British Tea Time

9acdbb53b458eab2b989fe9be07df677Wouldn’t it be wonderful to host an Afternoon Tea party? Well, here are some ideas on how to have your own elegant social event. It’s not too complicated and those of you who love planning should find it a fun endeavor. Traditional British tea parties include treats such as finger sandwiches, scones, macarons, cupcakes, cakes and of course tea. However, you can play around with the types of dishes you serve based on your own preferences. Hey, there are many people who serve champagne at their tea parties amongst other drinks. LOL.

Make sure you tell your guests to dress semi casual for the event to keep in like with tradition. Men can wear dress shirts, ties and nice slacks.  Of course ladies should wear dresses and it is encouraged to add a stylish hat and gloves. You may even convince some few people to act as maids and servers if you want to take things up a notch.  Just make sure you promise them something awesome in exchange for their assistance.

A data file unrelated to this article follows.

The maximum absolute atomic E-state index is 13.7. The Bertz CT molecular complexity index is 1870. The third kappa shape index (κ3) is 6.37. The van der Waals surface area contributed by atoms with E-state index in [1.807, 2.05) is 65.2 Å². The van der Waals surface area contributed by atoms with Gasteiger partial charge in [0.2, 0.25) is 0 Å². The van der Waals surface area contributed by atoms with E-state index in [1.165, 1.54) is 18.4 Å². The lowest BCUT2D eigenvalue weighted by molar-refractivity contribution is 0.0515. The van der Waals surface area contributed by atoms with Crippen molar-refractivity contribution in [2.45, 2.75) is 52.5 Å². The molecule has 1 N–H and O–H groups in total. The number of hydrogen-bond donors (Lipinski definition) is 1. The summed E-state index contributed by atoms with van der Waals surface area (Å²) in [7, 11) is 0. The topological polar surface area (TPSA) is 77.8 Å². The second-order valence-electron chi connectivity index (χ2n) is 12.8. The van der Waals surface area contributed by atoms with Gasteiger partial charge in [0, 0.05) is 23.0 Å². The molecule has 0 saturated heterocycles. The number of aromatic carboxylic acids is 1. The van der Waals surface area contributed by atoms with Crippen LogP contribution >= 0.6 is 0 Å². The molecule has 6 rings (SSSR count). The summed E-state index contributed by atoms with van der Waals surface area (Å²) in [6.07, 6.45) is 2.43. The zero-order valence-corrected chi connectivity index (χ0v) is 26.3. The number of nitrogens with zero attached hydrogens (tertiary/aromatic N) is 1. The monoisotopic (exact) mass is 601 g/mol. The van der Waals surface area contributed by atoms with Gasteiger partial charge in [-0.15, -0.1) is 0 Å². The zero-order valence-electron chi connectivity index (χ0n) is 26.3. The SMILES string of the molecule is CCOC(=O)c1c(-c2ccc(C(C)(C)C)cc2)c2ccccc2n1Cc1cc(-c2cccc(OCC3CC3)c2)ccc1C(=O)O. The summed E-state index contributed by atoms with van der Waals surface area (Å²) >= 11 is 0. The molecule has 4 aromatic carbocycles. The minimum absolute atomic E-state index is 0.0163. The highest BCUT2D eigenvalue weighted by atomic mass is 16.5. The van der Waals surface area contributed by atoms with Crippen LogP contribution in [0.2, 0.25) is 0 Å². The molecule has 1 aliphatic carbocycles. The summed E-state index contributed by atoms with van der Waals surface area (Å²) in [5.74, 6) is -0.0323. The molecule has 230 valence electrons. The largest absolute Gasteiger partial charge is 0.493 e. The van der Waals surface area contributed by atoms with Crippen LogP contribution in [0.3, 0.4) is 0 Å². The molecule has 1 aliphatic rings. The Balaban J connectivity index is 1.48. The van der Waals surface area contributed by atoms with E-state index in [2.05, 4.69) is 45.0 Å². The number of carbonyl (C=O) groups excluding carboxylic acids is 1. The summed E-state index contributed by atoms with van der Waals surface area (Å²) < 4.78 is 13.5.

Etiquette blog located here: http://becoming-a-lady.com/events/high-tea-etiquette

You can get some British stuff for yours here:

http://www.englishteastore.com

HISTORY OF BRITISH TEA TIME

It is believed that credit for the custom of the Afternoon Tea goes to Anna, the 7th Duchess of Bedford in the early 19th century. Serving dinner as late as 9:00 pm which left the Duchess hungry. To stave off that hunger she would order tea, bread, and cakes in her room. The habit caught on and afternoon tea was born… read more

A traditional afternoon tea, whether an Irish tea or an English tea, will start with finger-sized sandwiches, followed by scones with butter, jam and/or cream, then an assortment of cakes and, of course, lashings of tea.

Afternoon tea should not be mistaken for a Cream Tea, or a high tea High Tea or Tea in England is the early evening meal (dinner) and is considered a mainly northern working-class term. As afternoon tea was more often served in the parlour or in the garden, the tea would be served at low tables, High Te was taken at the table seated on dining chairs, hence were known as High Tea. (Britishfoods.com, 2013)

The Place Settings

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The Food

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The Invitations

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